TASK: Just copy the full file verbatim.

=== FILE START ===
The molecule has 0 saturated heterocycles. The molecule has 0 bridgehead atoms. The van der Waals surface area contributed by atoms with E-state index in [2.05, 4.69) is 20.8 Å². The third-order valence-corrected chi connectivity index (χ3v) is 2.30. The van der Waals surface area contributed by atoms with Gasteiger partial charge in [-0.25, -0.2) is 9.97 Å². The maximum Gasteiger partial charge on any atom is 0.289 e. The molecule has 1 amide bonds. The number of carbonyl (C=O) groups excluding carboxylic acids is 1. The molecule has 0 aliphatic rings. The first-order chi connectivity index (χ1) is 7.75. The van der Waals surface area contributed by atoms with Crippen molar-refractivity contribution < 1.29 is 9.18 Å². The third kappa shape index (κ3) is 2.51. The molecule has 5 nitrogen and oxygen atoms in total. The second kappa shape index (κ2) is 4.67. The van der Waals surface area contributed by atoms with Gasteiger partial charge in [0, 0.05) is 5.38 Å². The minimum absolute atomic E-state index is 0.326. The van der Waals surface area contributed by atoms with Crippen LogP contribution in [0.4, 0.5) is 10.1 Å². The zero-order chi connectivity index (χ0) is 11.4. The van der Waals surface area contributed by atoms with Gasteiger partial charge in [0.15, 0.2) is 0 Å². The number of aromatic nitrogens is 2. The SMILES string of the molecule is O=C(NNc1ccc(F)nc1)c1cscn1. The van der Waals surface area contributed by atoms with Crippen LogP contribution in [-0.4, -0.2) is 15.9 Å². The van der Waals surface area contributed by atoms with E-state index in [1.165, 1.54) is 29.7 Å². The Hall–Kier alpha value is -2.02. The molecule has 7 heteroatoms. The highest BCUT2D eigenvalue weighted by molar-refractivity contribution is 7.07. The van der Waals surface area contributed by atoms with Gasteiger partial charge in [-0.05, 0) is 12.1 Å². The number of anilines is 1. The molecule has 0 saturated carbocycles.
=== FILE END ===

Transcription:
The molecule has 0 saturated heterocycles. The molecule has 0 bridgehead atoms. The van der Waals surface area contributed by atoms with E-state index in [2.05, 4.69) is 20.8 Å². The third-order valence-corrected chi connectivity index (χ3v) is 2.30. The van der Waals surface area contributed by atoms with Gasteiger partial charge in [-0.25, -0.2) is 9.97 Å². The maximum Gasteiger partial charge on any atom is 0.289 e. The molecule has 1 amide bonds. The number of carbonyl (C=O) groups excluding carboxylic acids is 1. The molecule has 0 aliphatic rings. The first-order chi connectivity index (χ1) is 7.75. The van der Waals surface area contributed by atoms with Crippen molar-refractivity contribution < 1.29 is 9.18 Å². The third kappa shape index (κ3) is 2.51. The molecule has 5 nitrogen and oxygen atoms in total. The second kappa shape index (κ2) is 4.67. The van der Waals surface area contributed by atoms with Gasteiger partial charge in [0, 0.05) is 5.38 Å². The minimum absolute atomic E-state index is 0.326. The van der Waals surface area contributed by atoms with Crippen LogP contribution in [0.4, 0.5) is 10.1 Å². The zero-order chi connectivity index (χ0) is 11.4. The van der Waals surface area contributed by atoms with Gasteiger partial charge in [0.15, 0.2) is 0 Å². The number of aromatic nitrogens is 2. The SMILES string of the molecule is O=C(NNc1ccc(F)nc1)c1cscn1. The van der Waals surface area contributed by atoms with Crippen LogP contribution in [-0.4, -0.2) is 15.9 Å². The van der Waals surface area contributed by atoms with E-state index in [1.165, 1.54) is 29.7 Å². The Hall–Kier alpha value is -2.02. The molecule has 7 heteroatoms. The highest BCUT2D eigenvalue weighted by molar-refractivity contribution is 7.07. The van der Waals surface area contributed by atoms with Gasteiger partial charge in [-0.05, 0) is 12.1 Å². The number of anilines is 1. The molecule has 0 saturated carbocycles.